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I have similar methods in the business layer. I am new to unit testing and sometimes get confused. For an idea, can you suggest, what will be a better approach to test this method behaviour? I am using C# NUnit and Moq

public int? AddNewCatRetID(string categoryName)
  int? categoryID = 0;
  Adapter.AddNewBlogCategoryReturnID(categoryName, ref categoryID);

  if (categoryID.HasValue)
    return categoryID;

  return 0;


Adapter = Visual Studio 2008, Data Set Designer generated TableAdater

AddDeveloperCategoryReturnID() = Name of a function which utilises a Stored procedure in DB

It adds a new record, "Category" and returns its auto generated ID. If it is non zero, we take that result for further processing.

I know should not be interested in talking to Database, below is the procedure, just to give an idea about what is going on in DB

PROCEDURE [dbo].[AddDeveloperCategoryReturnID]

 INSERT INTO [AllTimeGreatProgrammersDateBase].dbo.CATEGORIES(NAME )



some issues

  • how to check the values returned using "ref" from the method
  • what will you prefer to test and not to test? will be great if can list
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Why are you using a ref parameter in the first place? Just make it a return value. –  Jon Skeet Jan 19 '10 at 18:34
Why is categoryId Nullable? If you cast it to int and it's null you will get an exception. –  magnus Jan 19 '10 at 18:52
@jon Skeet: using ref as not sure how to return result from stored procedure. @magnus: fixed as per your recommendation –  Asad Butt Jan 19 '10 at 19:00

2 Answers 2

up vote 1 down vote accepted

I'd first convert Adapter.AddNewBlogCategoryReturnID(categoryName, ref categoryID) so that instead of returning a variable by reference, it simply returned the value.

Then, I would extract that into a virtual method.

To test AddNewCatRetID, I would extend the class to make a testable version, and override that virtual method to return an int? stored in a public variable.

That way, when you test to see what happens when you call AddNewCatRetID in a situation where there's a 0 in the database, you don't need to actually put a 0 in the database - you just set that parameter on the testable version of your class, and when your test calls AddNewCatRetID, instead if hitting the database, it just returns the value you set. Your test is guaranteed to be faster if you can avoid hitting the database, and since it's MS's generated adapter, there's not really a need to test it - you only care about what your method does with what the adapter returns.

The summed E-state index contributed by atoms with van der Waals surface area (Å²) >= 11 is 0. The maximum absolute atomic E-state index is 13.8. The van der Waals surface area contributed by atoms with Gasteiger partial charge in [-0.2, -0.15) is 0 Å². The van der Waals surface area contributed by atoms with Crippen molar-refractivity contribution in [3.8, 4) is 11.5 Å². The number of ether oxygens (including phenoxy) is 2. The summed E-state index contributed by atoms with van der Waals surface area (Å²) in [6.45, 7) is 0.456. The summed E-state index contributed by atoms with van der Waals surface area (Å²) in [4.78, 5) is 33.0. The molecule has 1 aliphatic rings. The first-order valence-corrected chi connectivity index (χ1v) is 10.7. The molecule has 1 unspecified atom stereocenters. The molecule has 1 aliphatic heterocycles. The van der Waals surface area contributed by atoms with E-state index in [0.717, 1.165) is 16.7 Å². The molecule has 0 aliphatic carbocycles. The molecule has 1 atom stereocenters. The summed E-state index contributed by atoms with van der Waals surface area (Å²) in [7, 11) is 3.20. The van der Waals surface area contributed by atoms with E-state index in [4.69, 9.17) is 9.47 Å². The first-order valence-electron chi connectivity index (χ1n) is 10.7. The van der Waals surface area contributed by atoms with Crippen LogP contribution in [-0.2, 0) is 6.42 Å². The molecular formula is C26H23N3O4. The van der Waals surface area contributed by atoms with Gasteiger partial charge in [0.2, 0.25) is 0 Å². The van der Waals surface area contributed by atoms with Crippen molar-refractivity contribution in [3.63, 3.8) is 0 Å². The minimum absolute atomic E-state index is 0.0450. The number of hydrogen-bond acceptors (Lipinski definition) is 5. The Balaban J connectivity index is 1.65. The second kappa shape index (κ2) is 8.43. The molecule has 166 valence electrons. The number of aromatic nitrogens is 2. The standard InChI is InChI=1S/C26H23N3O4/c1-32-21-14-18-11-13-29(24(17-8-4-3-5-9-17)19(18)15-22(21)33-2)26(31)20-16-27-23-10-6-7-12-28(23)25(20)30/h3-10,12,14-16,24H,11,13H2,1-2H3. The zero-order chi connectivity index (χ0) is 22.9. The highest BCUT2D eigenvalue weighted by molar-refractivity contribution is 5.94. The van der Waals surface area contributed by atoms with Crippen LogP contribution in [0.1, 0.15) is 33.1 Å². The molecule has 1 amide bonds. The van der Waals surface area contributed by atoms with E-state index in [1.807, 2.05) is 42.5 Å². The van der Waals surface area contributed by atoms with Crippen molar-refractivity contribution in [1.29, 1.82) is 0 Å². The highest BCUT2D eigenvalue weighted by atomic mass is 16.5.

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how will you test a "ref", 'if' it is the only / best option ? –  Asad Butt Jan 19 '10 at 19:22
If ref is the only option, I would have the virtual method also return the value by ref. To be honest, I'm not very familiar with returning by ref, but if I understand correctly, you would set the value of the ref variable to the value of your public field. –  Matt Poush Jan 19 '10 at 19:37
virtual method is auto generated by designer. One option I have tried is wrapping up this auto generated method into my custom method that gets the required result and returns it normally., but just for the sake of unit test –  Asad Butt Jan 19 '10 at 21:04

There are several options depending on the characteristics of the Adapter type. If AddDeveloperCategoryReturnID is virtual or an interface member, you can most likely use a Test Double (either a hand-rolled one or a dynamic mock) to replace its behavior with some test-specific behavior.

If is a non-virtual method, you have two options:

  • Refactor the method to make it more testable.
  • Write an automated test that involves a database round-trip.

Automated tests that involve the database are orders of magnitudes more difficult to write and maintain than pure unit tests, so I would tend to shoot for the refactoring option.

On the other hand, if you think that the stored procedure represents a valuable code asset that should be protected by an automated test, you have no recourse but to write the database test.

share|improve this answer
it is a virtual method, this is signature: public virtual object AddDeveloperCategoryReturnID(string NAME, ref global::System.Nullable<int> CATEGORY_ID) {// designer generated code} –  Asad Butt Jan 19 '10 at 19:05
You may be able to mock it then, but it depends on what Adapter is. Is it a public writable property or a public virtual property. In the first case you can replace it with a Test Double. In the latter case, you can use the Extract & Override unit testing pattern. –  Mark Seemann Jan 19 '10 at 19:38

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